Keeping Canada Post Strong
Canada’s public postal service is a critical service that belongs to all Canadians. We cannot afford to lose a strong Canada Post.
The Green Party supports key recommendations of the Canadian Union of Postal Workers (CUPW): Restoring Home Delivery service, Diversifying the services Canada Post offers, and consolidating delivery procedures to simplify the process while reducing greenhouse gas emissions. nGreens commit to implementing these recommendations in the next Parliament.
5 100 000: Number of households affected by Canada Post’s elimination of home delivery. On December 11, 2013, Canada Post announced its Five Point Action Plan designed to reduce operating costs. The plan was a radical change in direction for the 147-year old institution.
The most notable reform was the elimination of home delivery service to 5.1 million households across Canada without any consultation. Over 577 municipalities passed resolutions to oppose Canada Post’s decision and 58% of Canadians opposed the conversion to Community Mailboxes. Eliminating home delivery disproportionately affected the elderly and Canadians living with disabilities, for whom home delivery of letters and parcels provides a critical link. 80% of Canadians agree that losing home delivery “will pose a real hardship for some people.”
Furthermore, a study commissioned by the City of Hamilton noted that maintenance of Community Mailboxes would cost municipalities $577.00 per location. Downloading these costs to cash-strapped cities will only further limit other necessary infrastructure investments, including road maintenance, wastewater treatment and retrofitting buildings for energy efficiency.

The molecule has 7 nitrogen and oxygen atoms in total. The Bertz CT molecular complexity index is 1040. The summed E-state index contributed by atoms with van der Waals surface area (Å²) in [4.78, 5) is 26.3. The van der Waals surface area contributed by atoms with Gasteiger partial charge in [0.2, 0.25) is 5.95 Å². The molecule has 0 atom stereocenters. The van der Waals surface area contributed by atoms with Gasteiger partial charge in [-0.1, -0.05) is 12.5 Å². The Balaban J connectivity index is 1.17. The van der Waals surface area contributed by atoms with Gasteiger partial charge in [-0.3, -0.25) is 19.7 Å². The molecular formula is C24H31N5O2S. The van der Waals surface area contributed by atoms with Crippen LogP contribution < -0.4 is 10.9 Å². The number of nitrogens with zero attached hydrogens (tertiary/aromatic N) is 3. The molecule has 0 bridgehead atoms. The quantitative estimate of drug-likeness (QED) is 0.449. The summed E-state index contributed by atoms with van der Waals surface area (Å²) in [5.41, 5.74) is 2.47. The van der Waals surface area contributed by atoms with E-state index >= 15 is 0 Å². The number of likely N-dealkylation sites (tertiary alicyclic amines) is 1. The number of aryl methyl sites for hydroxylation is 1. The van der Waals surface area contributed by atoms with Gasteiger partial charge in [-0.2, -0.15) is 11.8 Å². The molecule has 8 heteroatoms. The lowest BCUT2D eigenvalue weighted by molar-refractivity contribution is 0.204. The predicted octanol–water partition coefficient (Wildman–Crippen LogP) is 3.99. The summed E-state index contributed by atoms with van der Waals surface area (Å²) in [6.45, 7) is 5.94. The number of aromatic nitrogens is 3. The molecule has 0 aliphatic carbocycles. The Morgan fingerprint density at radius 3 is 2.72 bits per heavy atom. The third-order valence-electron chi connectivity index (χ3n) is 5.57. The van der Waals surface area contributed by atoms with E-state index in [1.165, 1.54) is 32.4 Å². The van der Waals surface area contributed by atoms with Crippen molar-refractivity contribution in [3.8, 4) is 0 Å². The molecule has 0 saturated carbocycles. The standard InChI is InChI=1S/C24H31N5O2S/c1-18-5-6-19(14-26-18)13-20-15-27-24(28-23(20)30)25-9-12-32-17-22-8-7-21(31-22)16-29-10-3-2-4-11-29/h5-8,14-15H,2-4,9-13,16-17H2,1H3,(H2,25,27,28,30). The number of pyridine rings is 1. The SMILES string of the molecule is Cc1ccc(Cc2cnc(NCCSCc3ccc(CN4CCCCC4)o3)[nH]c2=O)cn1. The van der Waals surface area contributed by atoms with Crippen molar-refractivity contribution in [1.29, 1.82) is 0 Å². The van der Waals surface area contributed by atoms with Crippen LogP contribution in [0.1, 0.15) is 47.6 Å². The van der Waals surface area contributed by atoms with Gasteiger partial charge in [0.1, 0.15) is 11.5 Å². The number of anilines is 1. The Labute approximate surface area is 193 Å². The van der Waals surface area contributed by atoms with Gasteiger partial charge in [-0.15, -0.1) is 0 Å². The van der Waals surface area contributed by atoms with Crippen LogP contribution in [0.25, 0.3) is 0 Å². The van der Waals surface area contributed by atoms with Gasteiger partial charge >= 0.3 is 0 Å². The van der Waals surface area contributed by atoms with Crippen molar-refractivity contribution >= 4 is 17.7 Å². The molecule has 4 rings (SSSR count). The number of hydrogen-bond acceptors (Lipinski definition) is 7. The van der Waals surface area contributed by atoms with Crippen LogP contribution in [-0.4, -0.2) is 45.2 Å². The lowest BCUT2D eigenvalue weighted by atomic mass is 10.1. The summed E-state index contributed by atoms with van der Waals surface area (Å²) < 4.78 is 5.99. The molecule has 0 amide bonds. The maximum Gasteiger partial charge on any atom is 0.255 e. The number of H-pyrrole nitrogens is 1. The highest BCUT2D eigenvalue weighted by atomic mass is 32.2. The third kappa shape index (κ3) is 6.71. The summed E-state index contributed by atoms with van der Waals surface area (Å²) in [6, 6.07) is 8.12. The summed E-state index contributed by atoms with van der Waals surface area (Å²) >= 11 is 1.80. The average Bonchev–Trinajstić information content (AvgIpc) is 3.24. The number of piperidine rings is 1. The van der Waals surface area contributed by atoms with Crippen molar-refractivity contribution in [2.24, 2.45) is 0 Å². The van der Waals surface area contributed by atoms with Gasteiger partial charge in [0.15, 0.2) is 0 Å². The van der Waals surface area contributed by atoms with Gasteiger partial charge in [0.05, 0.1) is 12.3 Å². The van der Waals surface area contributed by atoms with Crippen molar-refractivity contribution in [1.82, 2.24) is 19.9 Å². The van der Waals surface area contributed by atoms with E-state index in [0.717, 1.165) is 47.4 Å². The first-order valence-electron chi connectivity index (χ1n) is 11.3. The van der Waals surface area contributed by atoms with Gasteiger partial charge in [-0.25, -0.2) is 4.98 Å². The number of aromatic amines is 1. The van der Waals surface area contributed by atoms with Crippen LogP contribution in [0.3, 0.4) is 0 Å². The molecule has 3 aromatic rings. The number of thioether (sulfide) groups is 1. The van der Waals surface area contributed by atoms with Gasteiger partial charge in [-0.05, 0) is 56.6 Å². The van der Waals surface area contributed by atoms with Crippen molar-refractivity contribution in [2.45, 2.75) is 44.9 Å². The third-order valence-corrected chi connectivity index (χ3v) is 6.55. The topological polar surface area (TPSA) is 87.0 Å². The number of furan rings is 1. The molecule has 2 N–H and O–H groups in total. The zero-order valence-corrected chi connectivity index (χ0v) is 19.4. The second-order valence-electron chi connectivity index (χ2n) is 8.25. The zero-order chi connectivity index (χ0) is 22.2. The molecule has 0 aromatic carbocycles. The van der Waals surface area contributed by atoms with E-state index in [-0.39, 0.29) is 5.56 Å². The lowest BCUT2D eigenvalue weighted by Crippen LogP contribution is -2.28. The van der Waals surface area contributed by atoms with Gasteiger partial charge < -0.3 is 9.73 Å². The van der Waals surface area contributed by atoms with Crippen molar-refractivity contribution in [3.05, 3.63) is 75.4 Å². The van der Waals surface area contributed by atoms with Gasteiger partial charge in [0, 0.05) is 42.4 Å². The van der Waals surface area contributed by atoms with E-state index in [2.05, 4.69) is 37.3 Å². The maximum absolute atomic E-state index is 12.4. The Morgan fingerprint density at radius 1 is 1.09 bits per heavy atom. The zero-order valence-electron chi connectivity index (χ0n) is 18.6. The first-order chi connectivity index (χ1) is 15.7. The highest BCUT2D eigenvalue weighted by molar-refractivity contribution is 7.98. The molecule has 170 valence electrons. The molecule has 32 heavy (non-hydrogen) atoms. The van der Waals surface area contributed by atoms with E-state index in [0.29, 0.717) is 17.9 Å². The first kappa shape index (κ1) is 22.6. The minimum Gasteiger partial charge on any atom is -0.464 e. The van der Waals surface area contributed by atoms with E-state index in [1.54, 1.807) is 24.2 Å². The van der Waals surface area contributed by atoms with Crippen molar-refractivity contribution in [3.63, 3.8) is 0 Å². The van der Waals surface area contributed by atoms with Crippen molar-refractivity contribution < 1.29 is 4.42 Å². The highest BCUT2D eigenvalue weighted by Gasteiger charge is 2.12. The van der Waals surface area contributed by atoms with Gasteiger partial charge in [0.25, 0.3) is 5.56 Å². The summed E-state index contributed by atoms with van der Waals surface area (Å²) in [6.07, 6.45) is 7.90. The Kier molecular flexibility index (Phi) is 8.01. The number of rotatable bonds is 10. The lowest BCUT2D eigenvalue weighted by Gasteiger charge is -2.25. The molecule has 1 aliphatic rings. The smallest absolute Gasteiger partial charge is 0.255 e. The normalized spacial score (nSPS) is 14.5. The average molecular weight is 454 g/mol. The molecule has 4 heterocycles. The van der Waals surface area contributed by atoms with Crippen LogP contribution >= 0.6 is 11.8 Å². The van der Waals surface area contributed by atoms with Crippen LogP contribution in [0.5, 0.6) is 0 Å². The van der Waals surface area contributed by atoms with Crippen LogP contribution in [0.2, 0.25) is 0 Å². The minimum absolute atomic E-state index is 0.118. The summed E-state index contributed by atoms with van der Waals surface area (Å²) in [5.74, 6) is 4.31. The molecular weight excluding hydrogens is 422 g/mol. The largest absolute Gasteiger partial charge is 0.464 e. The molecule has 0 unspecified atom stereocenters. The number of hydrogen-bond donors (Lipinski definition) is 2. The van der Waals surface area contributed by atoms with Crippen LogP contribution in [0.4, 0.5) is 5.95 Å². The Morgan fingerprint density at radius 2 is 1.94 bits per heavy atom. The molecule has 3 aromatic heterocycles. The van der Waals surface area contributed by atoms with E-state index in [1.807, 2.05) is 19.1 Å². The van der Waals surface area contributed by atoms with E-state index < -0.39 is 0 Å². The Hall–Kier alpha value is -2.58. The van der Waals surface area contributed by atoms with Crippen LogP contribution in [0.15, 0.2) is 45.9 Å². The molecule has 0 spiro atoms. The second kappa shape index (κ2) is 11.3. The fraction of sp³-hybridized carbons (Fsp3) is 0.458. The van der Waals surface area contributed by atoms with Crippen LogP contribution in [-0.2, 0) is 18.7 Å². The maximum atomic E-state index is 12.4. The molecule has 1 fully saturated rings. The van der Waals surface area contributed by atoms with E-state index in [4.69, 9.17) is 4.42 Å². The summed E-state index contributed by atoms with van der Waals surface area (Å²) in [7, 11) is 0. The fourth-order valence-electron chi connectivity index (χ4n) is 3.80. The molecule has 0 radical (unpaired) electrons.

The Green Party calls on Canada Post to restore home delivery.
Diversifying Services 63%: Percentage of Canadians that support postal banking
Until 1968, Canada Post offered banking services, as laid out in the Canadian Post Office Act (1867). At its peak in 1908, deposits equaled $47.5 million in total, but declined as a result of the Finance Department’s lowering of interest rates on deposits at the behest of chartered banks2 . Between 2009 and 2013, Canada Post commissioned a study to examine the benefits of re-instituting postal banking services in Canada. The report’s findings indicated that postal banking for Canadians was a ‘win-winwin strategy’ for Canada Post. However, by the fall of 2013, the study was mysteriously ended.
Canada Post’s Five Point Action Plan was written under the premise that Canada Post will be operating at a loss. It even adopted new accounting rules in 2013 and restated their 2012 financial results as a loss. However, the evidence does not support the premise: Over the last 19 years, Canada Post has reported surplus profits in 17 of the past 19 years.
In 2014, the public postal service reported an operational profit of $299 million, approximately $555 million greater than its projected numbers. Two Conference Board of Canada Consultants recommended, “…today’s postal administrations can either sink, while continuing to complain about declining mail volumes and electronic alternatives in a world of rapid technological change, or swim, by harnessing new technology, forming new business partnerships, and adopting new ways of doing business…”
The Green Party of Canada calls on Canada Post to revisit postal banking and financial services so that it can continue to remain profitable. Canada Post should consider the models adopted in the U.K., France, Germany, Italy, and New Zealand, which have had a great deal of success. Canada Post should also consider expanding Small Businesses 59%: The increase in price of individual stamps as announced in Canada Post’s FivePoint Plan Small businesses are especially reliant on Canada Post’s services to remain profitable. According to the Canadian Federation of Independent Businesses, 40% of members send 50 or more pieces of letter mail per month, while 46% continue to rely on cheque payments from customers.
As part of its Five Point Plan released in December 2013, Canada Post announced increases to the price of stamps and postage rates. The price of individual stamps increased by 59%, while the price of a stamp book or coil saw a 35% increase. Pre-sorted and incentive letter rates saw a 15% increase, and metered mail a 19% increase. These increases have had a significant negative impact on small businesses.
The Green Party calls on Canada Post to consult with small businesses and the CFIB and reverse the postage rate hikes.